Liverpool boss Jurgen Klopp has been urged to sign a new defensive midfielder by ex-Anfield hero Jamie Redknapp. Liverpool have shipped five goals in their first two games of the Premier League season against Arsenal and Burnley – and Klopp has been implored to get his cheque book out before the transfer window slams shut next week.
Redknapp has been impressed by Liverpool's dynamism in the attacking third, but worries they are too vulnerable defensively to mount a challenge for the Premier League. He insisted, too, that the Reds need a defensive midfielder more than a new left-back, as has been widely suggested.
"I saw them at Arsenal and there were elements in their game that were fantastic," the former Liverpool midfielder explained to Sky Sports. "Their pace, the way they attacked was a joy to watch. But Liverpool are missing a vital element in their midfield.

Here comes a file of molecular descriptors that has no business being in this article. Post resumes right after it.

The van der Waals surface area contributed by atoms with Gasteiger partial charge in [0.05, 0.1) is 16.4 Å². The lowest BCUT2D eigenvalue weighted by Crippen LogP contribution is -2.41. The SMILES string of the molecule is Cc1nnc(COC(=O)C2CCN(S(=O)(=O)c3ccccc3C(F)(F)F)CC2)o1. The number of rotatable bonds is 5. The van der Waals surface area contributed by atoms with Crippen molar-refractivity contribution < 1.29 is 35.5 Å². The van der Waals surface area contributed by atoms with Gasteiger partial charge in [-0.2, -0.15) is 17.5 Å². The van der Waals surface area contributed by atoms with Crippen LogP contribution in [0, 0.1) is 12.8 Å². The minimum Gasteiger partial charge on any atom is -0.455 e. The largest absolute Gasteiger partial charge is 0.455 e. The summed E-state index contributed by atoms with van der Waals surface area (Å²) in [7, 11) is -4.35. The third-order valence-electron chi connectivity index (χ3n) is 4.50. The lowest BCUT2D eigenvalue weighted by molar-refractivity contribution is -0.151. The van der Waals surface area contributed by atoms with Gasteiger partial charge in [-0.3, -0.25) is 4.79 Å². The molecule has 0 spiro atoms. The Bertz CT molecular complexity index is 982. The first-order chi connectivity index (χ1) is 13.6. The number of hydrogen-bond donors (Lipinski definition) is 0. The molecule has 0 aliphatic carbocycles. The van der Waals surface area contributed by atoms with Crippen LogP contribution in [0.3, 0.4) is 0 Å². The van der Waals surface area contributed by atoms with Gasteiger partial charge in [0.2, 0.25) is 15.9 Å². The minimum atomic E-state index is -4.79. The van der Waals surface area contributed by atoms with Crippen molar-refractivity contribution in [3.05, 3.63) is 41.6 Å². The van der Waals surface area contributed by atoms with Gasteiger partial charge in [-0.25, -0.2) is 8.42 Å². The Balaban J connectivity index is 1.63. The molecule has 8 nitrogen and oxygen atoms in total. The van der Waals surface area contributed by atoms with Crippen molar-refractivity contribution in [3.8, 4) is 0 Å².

"A lot of the blame when it comes to their defending has been shifted onto Alberto Moreno. He must have thought it was his fault when it was raining the other week. Everyone wanted to point the finger at him.
"But there are bigger problems at Liverpool than their left-back – and when they lost to Burnley without him in the team it highlighted the fact they don't have a defensively-minded player in the middle of the park. I've always said full-backs don't lose you titles. Not having a proper defensive midfielder can."
Redknapp said Liverpool cannot keep selecting players who are ill-equipped to perform that role. Instead, he suggested they need to sign a specialist defensive midfielder before the transfer window closes.
"It's a vital role," the ex-Liverpool midfielder stressed. "They need someone who knows where to be when they haven't got the ball. That's not Jordan Henderson. He's an attacking midfielder. It's not James Milner, either.
"Without that player protecting the defence you end up with the kind of 'shock' results we've seen Liverpool experience. The defeat at Burnley, last season's losses to Watford and Newcastle.
"At times they're breathtaking going forward. But the balance doesn't seem right between defence and attack. And when the game changes or a goal goes in, they find it very difficult to adapt. They don't have the capability to see a game out. Their only form of defence is attack."